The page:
When asking for something, say "Please."
When receiving something, say "Thank you."
|And keep on smiling, Yusuf, though the hostess forgot to give you one!|
The world is not interested in what you dislike. Keep negative opinions to yourself, or between you and your friends, and out of earshot of adults.
Do not comment on other people's physical characteristics unless, of course, it's to compliment them, which is always welcome.
When people ask you how you are, answer them and then ask them how they are.
When you have spent time at your friend's house, remember to thank his or her parents for having you over and for the good time you had.
Knock on closed doors -- and wait to see if there's a response -- before entering.
When you make a phone call, introduce yourself first and then ask if you can speak with the person you are calling.
Be appreciative and say "thank you" for any gift you receive. In the age of e-mail, a handwritten thank-you note can have a powerful effect.
Related: Thank you notes and more
Never use foul language. Nobody finds them funny.
Don't call people mean names. Do you like people to call you other names than yours?
Do not make fun of anyone for any reason. Teasing shows others you are weak, and ganging up on someone else is cruel.
Even if a play or an assembly is boring, sit through it quietly and pretend that you are interested. The performers and presenters are doing their best.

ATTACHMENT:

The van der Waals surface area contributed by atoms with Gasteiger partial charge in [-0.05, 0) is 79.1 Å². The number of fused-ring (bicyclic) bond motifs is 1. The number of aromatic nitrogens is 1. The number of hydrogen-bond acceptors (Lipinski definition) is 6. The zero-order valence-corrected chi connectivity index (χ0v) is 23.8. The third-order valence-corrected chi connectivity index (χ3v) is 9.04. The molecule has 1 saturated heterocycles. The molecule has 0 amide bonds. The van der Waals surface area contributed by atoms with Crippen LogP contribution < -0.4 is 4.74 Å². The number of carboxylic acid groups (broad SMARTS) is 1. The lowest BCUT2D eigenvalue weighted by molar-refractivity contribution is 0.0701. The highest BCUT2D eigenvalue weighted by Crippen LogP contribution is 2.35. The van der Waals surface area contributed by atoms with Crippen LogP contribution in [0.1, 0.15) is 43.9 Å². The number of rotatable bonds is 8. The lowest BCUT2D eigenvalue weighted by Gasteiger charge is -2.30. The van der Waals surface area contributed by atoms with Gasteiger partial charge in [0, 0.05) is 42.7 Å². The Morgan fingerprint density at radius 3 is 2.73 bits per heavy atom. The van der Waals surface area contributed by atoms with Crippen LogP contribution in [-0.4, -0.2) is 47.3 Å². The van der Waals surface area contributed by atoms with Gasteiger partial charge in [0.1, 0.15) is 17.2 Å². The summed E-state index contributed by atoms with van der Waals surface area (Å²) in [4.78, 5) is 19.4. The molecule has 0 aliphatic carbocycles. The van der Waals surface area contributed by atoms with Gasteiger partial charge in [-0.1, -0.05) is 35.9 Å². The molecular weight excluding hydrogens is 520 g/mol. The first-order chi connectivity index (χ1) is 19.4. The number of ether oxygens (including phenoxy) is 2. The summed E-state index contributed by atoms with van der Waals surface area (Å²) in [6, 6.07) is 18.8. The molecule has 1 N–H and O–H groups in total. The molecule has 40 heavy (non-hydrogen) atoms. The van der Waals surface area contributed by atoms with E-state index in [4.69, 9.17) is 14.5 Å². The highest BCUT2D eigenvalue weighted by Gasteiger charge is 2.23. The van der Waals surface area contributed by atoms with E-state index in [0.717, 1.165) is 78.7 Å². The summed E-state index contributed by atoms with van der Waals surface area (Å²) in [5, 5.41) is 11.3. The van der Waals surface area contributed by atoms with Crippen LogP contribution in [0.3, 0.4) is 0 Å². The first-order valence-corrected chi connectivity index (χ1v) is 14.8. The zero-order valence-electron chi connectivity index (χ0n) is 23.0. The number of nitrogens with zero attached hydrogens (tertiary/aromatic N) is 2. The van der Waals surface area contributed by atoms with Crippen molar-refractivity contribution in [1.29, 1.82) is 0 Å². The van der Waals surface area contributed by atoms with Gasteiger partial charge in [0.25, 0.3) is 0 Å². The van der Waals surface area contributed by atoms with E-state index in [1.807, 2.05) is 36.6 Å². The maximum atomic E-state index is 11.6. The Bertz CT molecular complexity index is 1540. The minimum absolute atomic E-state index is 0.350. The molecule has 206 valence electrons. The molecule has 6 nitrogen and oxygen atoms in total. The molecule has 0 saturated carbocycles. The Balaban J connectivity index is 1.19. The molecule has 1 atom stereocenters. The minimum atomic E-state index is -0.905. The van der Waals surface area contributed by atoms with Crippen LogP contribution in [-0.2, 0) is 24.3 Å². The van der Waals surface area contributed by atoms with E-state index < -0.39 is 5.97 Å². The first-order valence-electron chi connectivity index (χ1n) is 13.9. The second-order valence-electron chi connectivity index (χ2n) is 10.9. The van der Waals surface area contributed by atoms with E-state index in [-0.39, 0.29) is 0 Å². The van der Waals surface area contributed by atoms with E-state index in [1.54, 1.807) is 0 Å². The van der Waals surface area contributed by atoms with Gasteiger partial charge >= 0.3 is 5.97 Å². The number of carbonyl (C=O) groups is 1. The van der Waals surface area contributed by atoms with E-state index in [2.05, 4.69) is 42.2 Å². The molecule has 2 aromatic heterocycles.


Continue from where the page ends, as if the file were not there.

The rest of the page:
|And try to avoid obvious yawns! Cover your mouth, Yusuf!|
If you bump into somebody, immediately say "Excuse me."
Cover your mouth when you cough or sneeze, and don't pick your nose in public.
As you walk through a door, look to see if you can hold it open for someone else.
If you come across a parent, a teacher, or a neighbor working on something, ask if you can help. If they say "yes," do so -- you may learn something new.
When an adult asks you for a favor, do it without grumbling and with a smile.
|Smile, though it's actually a smile of refusal to do something!|
When someone helps you, say "thank you." That person will likely want to help you again. This is especially true with teachers!
Use eating utensils properly. If you are unsure how to do so, ask your parents to teach you or watch what adults do.
Related: 13 Basic Table Manners for kids.
|And yes, do recite your du'as before and after meal.|
Keep a napkin (or a Kleenex) on your lap; use it to wipe your mouth when necessary.
|This particular boy, we're still working on his eating habits...|
Don't reach for things at the table; ask politely to have them passed.
Originally published in the March 2011 issue of Parents magazine.